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[dahy-uh-lekt] /ˈdaɪ əˌlɛkt/
Linguistics. a variety of a language that is distinguished from other varieties of the same language by features of phonology, grammar, and vocabulary, and by its use by a group of speakers who are set off from others geographically or socially.
a provincial, rural, or socially distinct variety of a language that differs from the standard language, especially when considered as substandard.
a special variety of a language:
The literary dialect is usually taken as the standard language.
a language considered as one of a group that have a common ancestor:
Persian, Latin, and English are Indo-European dialects.
jargon or cant.
Origin of dialect
1545-55; < Latin dialectus < Greek diálektos discourse, language, dialect, equivalent to dialég(esthai) to converse (dia- dia- + légein to speak) + -tos verbal adjective suffix
Related forms
subdialect, noun
2. idiom, patois. See language. Unabridged
Based on the Random House Dictionary, © Random House, Inc. 2015.
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Examples from the Web for dialect
Contemporary Examples
Historical Examples
  • It is, in fact, the Hand-organo dialect flavoured with Florentine.

    Memoirs Charles Godfrey Leland
  • No; nor is the dialect of speech: both are characteristic and national distinctions.

  • Their language, which is similar to that spoken by their cousins, the Plain Crees, is also a dialect of the Algonquin tongue.

    The Great Lone Land W. F. Butler
  • All dialect and "baby talk" has been left as in the original.

    Jan and Her Job L. Allen Harker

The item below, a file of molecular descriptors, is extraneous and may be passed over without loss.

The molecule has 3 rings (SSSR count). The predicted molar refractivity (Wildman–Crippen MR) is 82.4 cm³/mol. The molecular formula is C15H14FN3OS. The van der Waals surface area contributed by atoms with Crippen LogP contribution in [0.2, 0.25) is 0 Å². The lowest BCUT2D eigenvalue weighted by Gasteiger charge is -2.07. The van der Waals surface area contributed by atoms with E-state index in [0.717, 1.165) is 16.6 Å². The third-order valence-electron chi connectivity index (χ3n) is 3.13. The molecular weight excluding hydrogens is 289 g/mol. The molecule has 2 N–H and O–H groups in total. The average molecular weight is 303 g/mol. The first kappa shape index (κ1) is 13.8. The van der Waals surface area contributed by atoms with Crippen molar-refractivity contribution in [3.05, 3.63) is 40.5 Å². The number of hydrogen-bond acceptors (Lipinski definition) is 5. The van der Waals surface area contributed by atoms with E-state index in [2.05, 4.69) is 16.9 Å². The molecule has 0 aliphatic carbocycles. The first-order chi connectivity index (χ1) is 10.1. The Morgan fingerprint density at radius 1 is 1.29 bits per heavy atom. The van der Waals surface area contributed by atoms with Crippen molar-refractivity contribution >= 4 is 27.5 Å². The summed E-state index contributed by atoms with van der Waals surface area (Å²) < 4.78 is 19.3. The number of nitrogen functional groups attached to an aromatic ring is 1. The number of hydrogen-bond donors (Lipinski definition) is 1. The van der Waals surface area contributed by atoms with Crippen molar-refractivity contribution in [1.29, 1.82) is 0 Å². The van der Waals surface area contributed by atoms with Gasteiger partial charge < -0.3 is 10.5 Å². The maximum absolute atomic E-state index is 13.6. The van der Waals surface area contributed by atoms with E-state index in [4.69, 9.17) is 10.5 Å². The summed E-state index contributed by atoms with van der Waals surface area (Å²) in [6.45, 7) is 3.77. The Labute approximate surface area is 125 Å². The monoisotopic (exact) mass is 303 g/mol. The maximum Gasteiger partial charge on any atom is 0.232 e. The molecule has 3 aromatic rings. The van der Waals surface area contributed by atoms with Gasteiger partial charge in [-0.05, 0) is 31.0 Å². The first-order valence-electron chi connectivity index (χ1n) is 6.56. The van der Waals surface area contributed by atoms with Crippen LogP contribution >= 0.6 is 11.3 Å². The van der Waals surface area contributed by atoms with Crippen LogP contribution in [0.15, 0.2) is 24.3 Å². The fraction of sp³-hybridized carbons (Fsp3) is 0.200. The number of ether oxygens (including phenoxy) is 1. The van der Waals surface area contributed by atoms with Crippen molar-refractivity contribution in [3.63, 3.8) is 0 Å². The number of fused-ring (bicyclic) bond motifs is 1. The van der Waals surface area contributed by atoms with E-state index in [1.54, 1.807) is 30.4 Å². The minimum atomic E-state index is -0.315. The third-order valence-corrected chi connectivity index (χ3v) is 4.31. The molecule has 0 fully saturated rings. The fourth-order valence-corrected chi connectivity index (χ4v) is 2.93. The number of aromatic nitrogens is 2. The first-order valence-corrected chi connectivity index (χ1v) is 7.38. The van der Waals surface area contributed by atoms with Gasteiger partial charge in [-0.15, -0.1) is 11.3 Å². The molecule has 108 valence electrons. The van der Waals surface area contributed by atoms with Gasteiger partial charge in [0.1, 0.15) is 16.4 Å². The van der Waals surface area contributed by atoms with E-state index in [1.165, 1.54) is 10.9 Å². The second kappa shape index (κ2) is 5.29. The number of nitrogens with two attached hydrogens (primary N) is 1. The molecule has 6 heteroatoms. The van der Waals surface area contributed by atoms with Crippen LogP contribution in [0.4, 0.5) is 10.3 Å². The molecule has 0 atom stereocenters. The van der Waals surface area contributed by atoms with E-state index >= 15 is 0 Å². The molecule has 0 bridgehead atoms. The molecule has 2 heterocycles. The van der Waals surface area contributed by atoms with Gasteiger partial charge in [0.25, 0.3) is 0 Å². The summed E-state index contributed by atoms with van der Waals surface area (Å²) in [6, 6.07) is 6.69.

• Most of the words are quite familiar to me, as I was curate of East Dereham in 1861-2, and heard the dialect daily.

British Dictionary definitions for dialect


  1. a form of a language spoken in a particular geographical area or by members of a particular social class or occupational group, distinguished by its vocabulary, grammar, and pronunciation
  2. a form of a language that is considered inferior: the farmer spoke dialect and was despised by the merchants
  3. (as modifier): a dialect word
Derived Forms
dialectal, adjective
Word Origin
C16: from Latin dialectus, from Greek dialektos speech, dialect, discourse, from dialegesthai to converse, from legein to talk, speak
Collins English Dictionary - Complete & Unabridged 2012 Digital Edition
© William Collins Sons & Co. Ltd. 1979, 1986 © HarperCollins
Publishers 1998, 2000, 2003, 2005, 2006, 2007, 2009, 2012
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Word Origin and History for dialect

1570s, "form of speech of a region or group," from Middle French dialecte, from Latin dialectus "local language, way of speaking, conversation," from Greek dialektos "talk, conversation, speech;" also "the language of a country, dialect," from dialegesthai "converse with each other," from dia- "across, between" (see dia-) + legein "speak" (see lecture (n.)).

Online Etymology Dictionary, © 2010 Douglas Harper
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